BANGKOK, DEC. 30 -- Vietnam's National Assembly has passed a new foreign investment law geared to attract capital to develop the country's struggling economy, Hanoi radio announced tonight.
The radio report gave no details about the new law, but a draft described to reporters in Hanoi earlier this year suggested that it is one of the more liberal foreign investment laws in the Communist world.
Luu Van Dat, who headed the committee drafting the new code, had told reporters it would allow three main forms of investment: wholly foreign-owned enterprises, joint ventures in which foreigners provide up to 99 percent equity, and contract joint ventures in which the two sides cooperate without forming an enterprise.
Dat, a French-trained economist and lawyer, said foreigners would be allowed to repatriate their profits and would be given guarantees against nationalization.
The new investment law, which has been under discussion for three years, is one of a series of capitalist-style reforms introduced by more pragmatic leaders elected by a Communist Party congress at the end of 1986.
Vice Premier Vo Van Kiet, who gave a downbeat report to the National Assembly last week about Vietnam's economic failures in 1987, said the shortage of capital was one of the biggest problems facing economic development and called on the country's leaders to "draw capital from foreign countries, both socialist and nonsocialist."
The new investment code is also an attempt by Vietnam to break out of its international economic isolation. Most western countries, Japan and Vietnam's noncommunist neighbors cut off aid and credit to Vietnam following its invasion of Cambodia in 1979. The United States has an embargo barring trade with Vietnam.
But businessmen from Japan, Singapore, South Korea, Australia, France, and even the United States are interested and regularly visit Vietnam. One diplomat in Hanoi called Vietnam the "last virgin market" left in Southeast Asia. Companies also are interested in joint ventures to tap Vietnam's cheap, highly disciplined work force.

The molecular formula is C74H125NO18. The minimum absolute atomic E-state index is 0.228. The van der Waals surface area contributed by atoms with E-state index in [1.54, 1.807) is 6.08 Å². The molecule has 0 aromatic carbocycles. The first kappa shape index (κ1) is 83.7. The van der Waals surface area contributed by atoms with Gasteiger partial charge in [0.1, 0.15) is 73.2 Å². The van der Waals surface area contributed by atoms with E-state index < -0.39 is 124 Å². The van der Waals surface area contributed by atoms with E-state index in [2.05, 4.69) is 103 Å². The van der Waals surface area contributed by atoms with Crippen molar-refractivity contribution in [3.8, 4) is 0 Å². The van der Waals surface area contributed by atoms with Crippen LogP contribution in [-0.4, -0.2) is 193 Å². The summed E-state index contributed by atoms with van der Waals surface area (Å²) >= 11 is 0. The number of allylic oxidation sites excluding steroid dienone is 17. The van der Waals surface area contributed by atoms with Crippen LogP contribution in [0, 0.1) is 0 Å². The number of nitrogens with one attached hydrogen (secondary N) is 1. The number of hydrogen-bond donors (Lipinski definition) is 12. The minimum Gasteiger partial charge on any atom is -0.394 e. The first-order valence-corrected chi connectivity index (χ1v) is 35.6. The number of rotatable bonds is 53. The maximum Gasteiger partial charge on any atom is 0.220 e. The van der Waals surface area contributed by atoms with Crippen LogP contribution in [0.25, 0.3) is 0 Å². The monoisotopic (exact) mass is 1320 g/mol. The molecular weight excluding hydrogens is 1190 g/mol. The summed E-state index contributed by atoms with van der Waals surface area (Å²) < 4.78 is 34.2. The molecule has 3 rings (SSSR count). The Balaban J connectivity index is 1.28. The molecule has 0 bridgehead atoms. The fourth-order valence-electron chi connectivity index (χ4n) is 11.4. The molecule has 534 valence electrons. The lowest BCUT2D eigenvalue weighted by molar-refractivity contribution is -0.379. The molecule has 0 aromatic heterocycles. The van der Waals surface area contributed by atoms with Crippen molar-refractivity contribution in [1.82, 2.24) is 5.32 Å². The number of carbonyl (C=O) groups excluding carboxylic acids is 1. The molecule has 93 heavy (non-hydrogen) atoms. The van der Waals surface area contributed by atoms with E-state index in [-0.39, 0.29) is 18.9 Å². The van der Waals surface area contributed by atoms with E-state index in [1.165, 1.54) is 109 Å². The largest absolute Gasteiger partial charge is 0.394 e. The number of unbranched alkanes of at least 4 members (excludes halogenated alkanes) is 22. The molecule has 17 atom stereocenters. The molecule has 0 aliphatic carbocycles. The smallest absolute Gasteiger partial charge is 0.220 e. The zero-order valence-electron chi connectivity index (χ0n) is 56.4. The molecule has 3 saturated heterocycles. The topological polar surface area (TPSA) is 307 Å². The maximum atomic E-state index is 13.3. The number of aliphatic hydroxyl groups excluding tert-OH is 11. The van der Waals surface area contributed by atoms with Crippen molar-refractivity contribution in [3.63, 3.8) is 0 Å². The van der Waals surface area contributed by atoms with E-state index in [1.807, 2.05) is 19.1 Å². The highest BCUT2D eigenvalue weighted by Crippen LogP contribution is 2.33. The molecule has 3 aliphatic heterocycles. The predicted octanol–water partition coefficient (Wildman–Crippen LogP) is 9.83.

Observers here doubt the new law will bring a flood of investors. Companies already doing business with Vietnam complain that the country lacks an economic infrastructure. They say its banking system is weak and it has few trained managers or good roads.
Foreign businessmen complain about bureaucracy and say that Vietnamese companies often back out of contracts or fail to meet deadlines. Western investors also are concerned about Vietnam's economic stability. Inflation in recent years has averaged between 700 and 1,000 percent.
Kiet, who is also chairman of the state planning commission, told the National Assembly last week that Vietnam also suffers from sagging production, high unemployment, a rapidly growing population and critical shortages of goods and capital.
The planning chief reported that rice production had stagnated at around 18 million tons for the past three years, causing a drop in per capita consumption because the country's population continued to increase by 2 percent -- about 1 million people -- each year.
"Employment pressure is rising, which causes social instability," Kiet told the National Assembly. Radio Hanoi recently reported that 1 million young people enter the job market each year, but only about 40 percent find jobs.
Kiet indicated the leadership is dedicated to continuing economic reforms even though they have not been a quick cure for Vietnam's economic ills.